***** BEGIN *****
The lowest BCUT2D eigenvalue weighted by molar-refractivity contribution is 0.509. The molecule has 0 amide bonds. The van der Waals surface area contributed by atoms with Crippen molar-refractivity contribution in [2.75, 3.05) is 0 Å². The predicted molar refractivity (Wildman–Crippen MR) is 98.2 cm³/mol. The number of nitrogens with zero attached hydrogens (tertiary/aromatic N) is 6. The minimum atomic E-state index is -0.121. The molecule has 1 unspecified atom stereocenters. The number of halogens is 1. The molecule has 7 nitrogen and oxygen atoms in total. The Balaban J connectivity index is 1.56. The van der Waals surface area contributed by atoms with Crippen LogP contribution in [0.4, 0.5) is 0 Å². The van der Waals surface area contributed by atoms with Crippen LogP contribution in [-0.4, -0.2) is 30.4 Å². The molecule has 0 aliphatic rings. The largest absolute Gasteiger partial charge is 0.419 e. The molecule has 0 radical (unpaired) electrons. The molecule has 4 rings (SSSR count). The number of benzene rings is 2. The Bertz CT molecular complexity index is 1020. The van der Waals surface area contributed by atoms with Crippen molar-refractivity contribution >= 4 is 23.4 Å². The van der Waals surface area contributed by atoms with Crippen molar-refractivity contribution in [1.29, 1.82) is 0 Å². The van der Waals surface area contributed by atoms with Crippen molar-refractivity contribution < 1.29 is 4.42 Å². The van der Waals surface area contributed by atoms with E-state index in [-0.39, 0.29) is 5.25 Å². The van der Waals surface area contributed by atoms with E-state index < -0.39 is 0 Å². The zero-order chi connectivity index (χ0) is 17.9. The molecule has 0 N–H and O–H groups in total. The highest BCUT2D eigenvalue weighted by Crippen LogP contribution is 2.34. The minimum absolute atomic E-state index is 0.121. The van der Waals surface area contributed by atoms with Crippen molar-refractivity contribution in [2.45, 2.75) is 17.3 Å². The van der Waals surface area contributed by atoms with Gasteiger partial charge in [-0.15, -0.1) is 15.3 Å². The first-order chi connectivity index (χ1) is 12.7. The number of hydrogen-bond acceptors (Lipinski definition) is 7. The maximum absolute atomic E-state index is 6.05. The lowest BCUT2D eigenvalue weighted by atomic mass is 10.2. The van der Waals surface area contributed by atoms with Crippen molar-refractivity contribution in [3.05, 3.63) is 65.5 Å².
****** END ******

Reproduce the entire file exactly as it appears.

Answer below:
The lowest BCUT2D eigenvalue weighted by molar-refractivity contribution is 0.509. The molecule has 0 amide bonds. The van der Waals surface area contributed by atoms with Crippen molar-refractivity contribution in [2.75, 3.05) is 0 Å². The predicted molar refractivity (Wildman–Crippen MR) is 98.2 cm³/mol. The number of nitrogens with zero attached hydrogens (tertiary/aromatic N) is 6. The minimum atomic E-state index is -0.121. The molecule has 1 unspecified atom stereocenters. The number of halogens is 1. The molecule has 7 nitrogen and oxygen atoms in total. The Balaban J connectivity index is 1.56. The van der Waals surface area contributed by atoms with Crippen LogP contribution in [0.4, 0.5) is 0 Å². The van der Waals surface area contributed by atoms with Crippen LogP contribution in [-0.4, -0.2) is 30.4 Å². The molecule has 0 aliphatic rings. The largest absolute Gasteiger partial charge is 0.419 e. The molecule has 0 radical (unpaired) electrons. The molecule has 4 rings (SSSR count). The number of benzene rings is 2. The Bertz CT molecular complexity index is 1020. The van der Waals surface area contributed by atoms with Crippen molar-refractivity contribution >= 4 is 23.4 Å². The van der Waals surface area contributed by atoms with Crippen molar-refractivity contribution in [1.29, 1.82) is 0 Å². The van der Waals surface area contributed by atoms with Crippen molar-refractivity contribution < 1.29 is 4.42 Å². The van der Waals surface area contributed by atoms with E-state index in [-0.39, 0.29) is 5.25 Å². The van der Waals surface area contributed by atoms with E-state index < -0.39 is 0 Å². The zero-order chi connectivity index (χ0) is 17.9. The molecule has 0 N–H and O–H groups in total. The highest BCUT2D eigenvalue weighted by Crippen LogP contribution is 2.34. The minimum absolute atomic E-state index is 0.121. The van der Waals surface area contributed by atoms with Crippen molar-refractivity contribution in [2.45, 2.75) is 17.3 Å². The van der Waals surface area contributed by atoms with Gasteiger partial charge in [-0.15, -0.1) is 15.3 Å². The first-order chi connectivity index (χ1) is 12.7. The number of hydrogen-bond acceptors (Lipinski definition) is 7. The maximum absolute atomic E-state index is 6.05. The lowest BCUT2D eigenvalue weighted by atomic mass is 10.2. The van der Waals surface area contributed by atoms with Crippen molar-refractivity contribution in [3.05, 3.63) is 65.5 Å².